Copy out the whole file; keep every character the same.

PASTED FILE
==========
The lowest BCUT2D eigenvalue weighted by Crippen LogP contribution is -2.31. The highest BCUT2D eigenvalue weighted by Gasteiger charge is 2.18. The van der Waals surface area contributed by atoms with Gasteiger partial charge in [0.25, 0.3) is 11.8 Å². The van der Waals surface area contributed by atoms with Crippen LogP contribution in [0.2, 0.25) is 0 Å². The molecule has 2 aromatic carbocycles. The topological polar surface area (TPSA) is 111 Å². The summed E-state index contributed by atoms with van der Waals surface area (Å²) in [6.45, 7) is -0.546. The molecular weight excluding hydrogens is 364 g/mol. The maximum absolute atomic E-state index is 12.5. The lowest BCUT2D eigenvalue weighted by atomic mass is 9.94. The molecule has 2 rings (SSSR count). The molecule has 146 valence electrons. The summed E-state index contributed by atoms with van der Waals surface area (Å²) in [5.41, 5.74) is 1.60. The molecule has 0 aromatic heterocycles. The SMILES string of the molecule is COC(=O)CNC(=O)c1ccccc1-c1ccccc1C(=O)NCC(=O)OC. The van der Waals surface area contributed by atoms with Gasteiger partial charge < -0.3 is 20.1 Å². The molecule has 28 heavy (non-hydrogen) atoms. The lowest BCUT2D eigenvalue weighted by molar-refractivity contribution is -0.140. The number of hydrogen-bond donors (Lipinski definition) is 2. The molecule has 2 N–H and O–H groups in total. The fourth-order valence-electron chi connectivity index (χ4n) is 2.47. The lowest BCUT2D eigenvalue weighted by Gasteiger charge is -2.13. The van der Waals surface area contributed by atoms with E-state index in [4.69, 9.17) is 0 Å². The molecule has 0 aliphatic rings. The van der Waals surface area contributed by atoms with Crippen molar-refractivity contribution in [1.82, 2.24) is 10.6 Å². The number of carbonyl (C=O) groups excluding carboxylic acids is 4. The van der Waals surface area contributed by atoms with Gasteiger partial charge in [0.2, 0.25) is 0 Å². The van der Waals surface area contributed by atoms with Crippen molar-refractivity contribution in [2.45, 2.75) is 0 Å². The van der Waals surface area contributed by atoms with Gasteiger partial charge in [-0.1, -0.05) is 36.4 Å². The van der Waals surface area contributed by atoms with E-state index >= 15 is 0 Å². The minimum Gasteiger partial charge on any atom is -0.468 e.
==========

The lowest BCUT2D eigenvalue weighted by Crippen LogP contribution is -2.31. The highest BCUT2D eigenvalue weighted by Gasteiger charge is 2.18. The van der Waals surface area contributed by atoms with Gasteiger partial charge in [0.25, 0.3) is 11.8 Å². The van der Waals surface area contributed by atoms with Crippen LogP contribution in [0.2, 0.25) is 0 Å². The molecule has 2 aromatic carbocycles. The topological polar surface area (TPSA) is 111 Å². The summed E-state index contributed by atoms with van der Waals surface area (Å²) in [6.45, 7) is -0.546. The molecular weight excluding hydrogens is 364 g/mol. The maximum absolute atomic E-state index is 12.5. The lowest BCUT2D eigenvalue weighted by atomic mass is 9.94. The molecule has 2 rings (SSSR count). The molecule has 146 valence electrons. The summed E-state index contributed by atoms with van der Waals surface area (Å²) in [5.41, 5.74) is 1.60. The molecule has 0 aromatic heterocycles. The SMILES string of the molecule is COC(=O)CNC(=O)c1ccccc1-c1ccccc1C(=O)NCC(=O)OC. The van der Waals surface area contributed by atoms with Gasteiger partial charge < -0.3 is 20.1 Å². The molecule has 28 heavy (non-hydrogen) atoms. The lowest BCUT2D eigenvalue weighted by molar-refractivity contribution is -0.140. The number of hydrogen-bond donors (Lipinski definition) is 2. The molecule has 2 N–H and O–H groups in total. The fourth-order valence-electron chi connectivity index (χ4n) is 2.47. The lowest BCUT2D eigenvalue weighted by Gasteiger charge is -2.13. The van der Waals surface area contributed by atoms with E-state index in [4.69, 9.17) is 0 Å². The molecule has 0 aliphatic rings. The van der Waals surface area contributed by atoms with Crippen molar-refractivity contribution in [1.82, 2.24) is 10.6 Å². The number of carbonyl (C=O) groups excluding carboxylic acids is 4. The van der Waals surface area contributed by atoms with Gasteiger partial charge in [0.2, 0.25) is 0 Å². The van der Waals surface area contributed by atoms with Crippen molar-refractivity contribution in [2.45, 2.75) is 0 Å². The van der Waals surface area contributed by atoms with Gasteiger partial charge in [-0.1, -0.05) is 36.4 Å². The van der Waals surface area contributed by atoms with E-state index >= 15 is 0 Å². The minimum Gasteiger partial charge on any atom is -0.468 e.